- -Due to design efficiencies, these units don’t make noise.
- -Comes with programmable thermostat and variable speed fans.
- -Enjoy both energy efficiencies and power bill savings.
- -Distance between interior unit and outside compressor can be lengthy.
- -Installs can be expensive and time-consuming.
- -Cooling benefits don’t extend beyond the room in which the unit is installed.
- -Not every interior ceiling is strong enough to support a unit.
9) Evaporative Air Conditioner (Swamp Cooler)
If you don’t recognize the name of this air conditioning system it’s because professionals call it a swamp cooler.
You don’t have to live in a swamp to enjoy the advantages this system offers, but you will save money. If you live in a hot, dry and arid climate, this an evaporative cooler could be the best choice of all.
- -Average cost for 1500 square foot installed unit is $3900 v. HVAC system at $5000.
- -Impressive cooling ability in dry climates.
- -Energy efficient units are environmentally friendly.
- -Emits less CO2 and no chemicals needed to operate.
- -Can be installed in a variety of places.
- -Extremely quiet operation.
- -Not a good choice for homes located in humid areas.
- -Won’t lower temperatures as dramatically as HVAC systems.
- -Requires a consistent water source for operation.
- -Daily, monthly and yearly maintenance could be required.
10) Variable Speed Air Conditioners
The term “variable speed” refers the unit’s blower. The electronically-commutated motor’s built-in inverter and magnet rotor drive this system’s efficiencies for extreme power savings as well as adding years of life to the motor itself.
- -Homeowners benefit from precise control and best temperature balance.
- -Thanks to variable power output, these units are extremely quiet.
- -Energy savings and power savings are impressive.
- -Anticipate fewer temperature spikes compared to standard AC systems.
- -Expect to pay between 12- and 20-percent more to purchase this type of system.
- -Variable speed blowers are more complex; expect higher repair bills.
- -Even if the warranty covers repairs, labor costs can be steep.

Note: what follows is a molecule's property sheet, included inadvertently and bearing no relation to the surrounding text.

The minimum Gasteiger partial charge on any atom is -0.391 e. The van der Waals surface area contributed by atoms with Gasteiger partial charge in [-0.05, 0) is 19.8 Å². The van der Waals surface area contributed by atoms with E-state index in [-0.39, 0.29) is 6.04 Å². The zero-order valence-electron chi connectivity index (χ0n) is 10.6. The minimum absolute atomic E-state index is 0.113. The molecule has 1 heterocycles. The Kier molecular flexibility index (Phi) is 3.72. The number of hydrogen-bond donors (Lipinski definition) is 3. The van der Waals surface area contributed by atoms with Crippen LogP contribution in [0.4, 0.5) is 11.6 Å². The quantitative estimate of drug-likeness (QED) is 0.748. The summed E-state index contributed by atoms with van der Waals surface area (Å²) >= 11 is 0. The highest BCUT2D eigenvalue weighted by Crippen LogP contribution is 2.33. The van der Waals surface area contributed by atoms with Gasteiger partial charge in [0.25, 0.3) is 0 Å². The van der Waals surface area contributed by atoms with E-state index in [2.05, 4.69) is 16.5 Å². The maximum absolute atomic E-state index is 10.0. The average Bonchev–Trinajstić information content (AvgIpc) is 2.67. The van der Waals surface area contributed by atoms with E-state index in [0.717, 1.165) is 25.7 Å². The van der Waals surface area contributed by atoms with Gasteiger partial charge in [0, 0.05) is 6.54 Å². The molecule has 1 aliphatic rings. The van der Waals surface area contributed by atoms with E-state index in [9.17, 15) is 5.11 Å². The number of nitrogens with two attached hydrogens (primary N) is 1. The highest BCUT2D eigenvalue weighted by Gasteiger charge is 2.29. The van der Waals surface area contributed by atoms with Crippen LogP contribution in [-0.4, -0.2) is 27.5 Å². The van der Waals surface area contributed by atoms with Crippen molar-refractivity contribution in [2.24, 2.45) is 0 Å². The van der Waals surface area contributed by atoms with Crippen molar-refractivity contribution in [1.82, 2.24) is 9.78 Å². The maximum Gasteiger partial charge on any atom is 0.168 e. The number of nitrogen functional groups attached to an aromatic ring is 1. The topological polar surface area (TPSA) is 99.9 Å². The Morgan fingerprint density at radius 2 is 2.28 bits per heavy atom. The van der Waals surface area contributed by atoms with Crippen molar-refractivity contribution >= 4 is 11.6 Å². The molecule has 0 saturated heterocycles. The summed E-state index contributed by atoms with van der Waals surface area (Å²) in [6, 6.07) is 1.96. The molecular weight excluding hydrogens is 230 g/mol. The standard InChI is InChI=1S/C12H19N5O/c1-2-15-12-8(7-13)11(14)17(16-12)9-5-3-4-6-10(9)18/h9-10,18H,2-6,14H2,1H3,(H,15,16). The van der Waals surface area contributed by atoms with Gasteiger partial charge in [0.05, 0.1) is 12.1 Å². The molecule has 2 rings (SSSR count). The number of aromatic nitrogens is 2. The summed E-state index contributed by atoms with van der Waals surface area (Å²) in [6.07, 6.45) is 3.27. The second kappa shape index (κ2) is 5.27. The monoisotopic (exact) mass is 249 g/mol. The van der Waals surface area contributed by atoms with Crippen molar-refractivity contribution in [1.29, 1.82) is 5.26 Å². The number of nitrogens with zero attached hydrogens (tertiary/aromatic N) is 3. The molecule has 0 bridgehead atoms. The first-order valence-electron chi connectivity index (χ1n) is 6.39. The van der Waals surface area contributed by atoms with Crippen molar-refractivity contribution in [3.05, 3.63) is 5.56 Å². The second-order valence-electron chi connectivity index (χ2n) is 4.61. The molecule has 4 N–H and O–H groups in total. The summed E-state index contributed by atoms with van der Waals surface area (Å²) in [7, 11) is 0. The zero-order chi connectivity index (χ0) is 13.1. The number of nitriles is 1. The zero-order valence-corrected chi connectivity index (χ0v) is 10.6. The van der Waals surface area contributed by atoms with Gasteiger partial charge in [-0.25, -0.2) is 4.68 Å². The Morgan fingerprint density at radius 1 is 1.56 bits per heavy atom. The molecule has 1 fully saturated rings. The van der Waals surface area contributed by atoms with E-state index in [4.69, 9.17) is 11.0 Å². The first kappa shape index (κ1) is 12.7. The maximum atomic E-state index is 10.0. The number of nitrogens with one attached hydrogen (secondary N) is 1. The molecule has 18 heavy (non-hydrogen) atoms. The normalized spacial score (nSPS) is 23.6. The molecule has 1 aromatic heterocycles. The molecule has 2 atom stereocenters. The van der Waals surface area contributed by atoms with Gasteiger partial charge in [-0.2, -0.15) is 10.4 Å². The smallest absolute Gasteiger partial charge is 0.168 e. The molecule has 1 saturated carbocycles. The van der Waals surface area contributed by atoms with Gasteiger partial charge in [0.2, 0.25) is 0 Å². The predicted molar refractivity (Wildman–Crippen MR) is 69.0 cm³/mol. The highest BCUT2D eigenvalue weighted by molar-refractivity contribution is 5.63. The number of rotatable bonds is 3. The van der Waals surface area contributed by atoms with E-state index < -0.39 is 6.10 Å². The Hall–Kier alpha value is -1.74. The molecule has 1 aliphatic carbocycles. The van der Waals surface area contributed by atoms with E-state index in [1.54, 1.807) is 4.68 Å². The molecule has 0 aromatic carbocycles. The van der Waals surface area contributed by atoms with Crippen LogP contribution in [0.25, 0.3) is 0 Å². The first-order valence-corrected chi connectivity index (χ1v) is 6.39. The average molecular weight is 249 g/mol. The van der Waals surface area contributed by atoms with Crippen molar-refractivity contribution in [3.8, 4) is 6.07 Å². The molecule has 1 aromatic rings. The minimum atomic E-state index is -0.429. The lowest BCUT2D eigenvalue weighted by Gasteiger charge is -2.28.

- -Not every contractor is trained to work on these units.
Factors to consider when buying an AC unit
- Cost: Costlier systems tend to save money over time.
- Quality: Consider both unit specifications and product reviews.
- Size: Rely upon a professional to help you decide about the best BTU size of AC in order to efficiently cool the area.
- Duct work: Does it exist? If so, is it in good condition?
- Energy consumption: Efficiency ratings (EER)should run from 8 to 11.5.
- Air quality: All manufacturers are required to meet cooling standards.
- Durability: Pick the system that won’t need frequent repairs.
- Warranty: Read the small print and check validity dates.
- Installation: Location is critical for maximizing cooling capacity.
- Maintenance: Contract with a reliable, established, dependable resource.
- Brand: New manufacturers may be as reliable as older ones.
- Extra features: Ask about add-ons that could improve efficiency and function.
What is SEER
SEER (Seasonal Energy Efficiency Rating) evaluates air conditioning and heat pump cooling efficiency “calculated by cooling output for a typical cooling season divided by the total electric energy input during the same time frame,” explains the TRANE glossary.
Set by the U.S. Department of Energy, you can read more about this at https://www.eia.gov/todayinenergy/detail.php?id=40232
What is EER
EER (Energy Efficiency Ratio) measures “the ratio of output cooling energy in BTUs to input electrical energy (in watts) at a given operating point,” according to a glossary published by air conditioning manufacturer Lennox.
“EER is normally calculated with a 95-degree F outside temperature, an inside (return air) temperature of 80-degrees F and 50-percent relative humidity.” Want to know more? This website can help: https://learnmetrics.com/eer-rating/